Image Source: https://www.pinterest.com/pin/37999190579586238/


As you can see from the chart above, there are many neurotransmitters that all play a specific role in influencing your body and behavior.  So just like anything else in the body, in order for these signaling molecules to be made there has to be adequate substrate, properly working enzymes, and co-factors necessary to produce the end product.  On the other side of that equation there must also be properly working enzymes and adequate co-factor nutrients to break down the molecule to halt its signal. 

As the chart depicts, Dopamine is created from the amino acid L-Tyrosine.  So it might seem like just taking a little supplemental tyrosine might do the trick to help boost your mental performance right?  Unfortunately it’s not nearly that simple.  The steps to make dopamine from L-Tyrosine are as follows:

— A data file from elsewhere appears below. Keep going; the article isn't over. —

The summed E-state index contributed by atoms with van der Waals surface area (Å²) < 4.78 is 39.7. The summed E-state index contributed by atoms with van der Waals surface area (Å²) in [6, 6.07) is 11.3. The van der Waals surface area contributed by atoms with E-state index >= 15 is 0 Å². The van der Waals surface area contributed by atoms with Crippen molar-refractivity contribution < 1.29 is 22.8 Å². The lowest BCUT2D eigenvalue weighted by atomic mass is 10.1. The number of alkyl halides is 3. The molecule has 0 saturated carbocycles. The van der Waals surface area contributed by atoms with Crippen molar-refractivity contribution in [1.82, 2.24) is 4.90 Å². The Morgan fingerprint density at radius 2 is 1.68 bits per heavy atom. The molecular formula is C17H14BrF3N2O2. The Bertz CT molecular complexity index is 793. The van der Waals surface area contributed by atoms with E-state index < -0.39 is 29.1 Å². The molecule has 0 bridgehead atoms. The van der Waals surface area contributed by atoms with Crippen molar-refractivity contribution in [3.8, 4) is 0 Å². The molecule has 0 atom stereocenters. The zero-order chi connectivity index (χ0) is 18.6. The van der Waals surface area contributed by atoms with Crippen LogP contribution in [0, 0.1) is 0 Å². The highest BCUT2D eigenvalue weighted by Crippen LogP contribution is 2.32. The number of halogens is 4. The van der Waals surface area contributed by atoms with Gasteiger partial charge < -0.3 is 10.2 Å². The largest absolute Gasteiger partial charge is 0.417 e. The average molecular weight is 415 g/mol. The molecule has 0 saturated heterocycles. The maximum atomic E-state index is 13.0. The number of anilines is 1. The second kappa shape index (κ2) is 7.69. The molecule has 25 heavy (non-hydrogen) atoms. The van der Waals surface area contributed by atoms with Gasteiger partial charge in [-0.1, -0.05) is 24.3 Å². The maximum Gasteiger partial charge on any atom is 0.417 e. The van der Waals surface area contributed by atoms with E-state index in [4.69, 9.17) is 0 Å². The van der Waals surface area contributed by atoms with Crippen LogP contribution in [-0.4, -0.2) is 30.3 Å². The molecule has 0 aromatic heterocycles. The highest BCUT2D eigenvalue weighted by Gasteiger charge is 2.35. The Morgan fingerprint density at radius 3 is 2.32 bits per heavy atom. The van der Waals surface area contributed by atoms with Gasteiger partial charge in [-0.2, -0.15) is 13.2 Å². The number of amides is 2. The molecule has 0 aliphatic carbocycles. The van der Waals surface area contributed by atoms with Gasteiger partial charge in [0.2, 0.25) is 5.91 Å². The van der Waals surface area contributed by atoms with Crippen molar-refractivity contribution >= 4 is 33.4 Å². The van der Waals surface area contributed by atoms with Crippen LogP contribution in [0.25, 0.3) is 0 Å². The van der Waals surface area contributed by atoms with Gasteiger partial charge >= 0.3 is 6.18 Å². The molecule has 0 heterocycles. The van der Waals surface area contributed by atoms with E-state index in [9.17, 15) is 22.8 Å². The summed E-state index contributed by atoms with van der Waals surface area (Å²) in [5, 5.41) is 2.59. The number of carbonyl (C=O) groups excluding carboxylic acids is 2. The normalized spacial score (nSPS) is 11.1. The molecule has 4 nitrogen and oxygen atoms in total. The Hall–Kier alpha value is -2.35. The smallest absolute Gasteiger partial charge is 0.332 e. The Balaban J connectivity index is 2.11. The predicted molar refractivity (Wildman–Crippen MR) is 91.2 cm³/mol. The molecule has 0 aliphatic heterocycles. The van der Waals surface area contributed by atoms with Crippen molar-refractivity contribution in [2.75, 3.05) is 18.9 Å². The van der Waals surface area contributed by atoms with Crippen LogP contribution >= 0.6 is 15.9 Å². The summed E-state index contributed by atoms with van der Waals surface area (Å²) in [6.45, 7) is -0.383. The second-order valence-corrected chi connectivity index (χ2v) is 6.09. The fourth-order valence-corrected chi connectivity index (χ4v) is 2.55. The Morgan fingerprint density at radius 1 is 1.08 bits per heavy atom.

1)    Tyrosine must be converted to L-Dopa by the enzyme Tyrosine Hydroxylase with the help of tetrahydrobiopterin, iron, and oxygen as co-factors.

2)    L-Dopa must be converted to Dopamine by the enzyme Dopa Decarboxylase (DDC), using vitamin B6 in the form of pyridoxal phosphate as a cofactor.

Once Dopamine has done its job, it can be metabolized a few ways:

1)    It can be further modified to form Norepinephrine via Dopamine beta hydroxylase using vitamin C, and eventually epinephrine with the help of s-adenosyl-methionine (SAMe).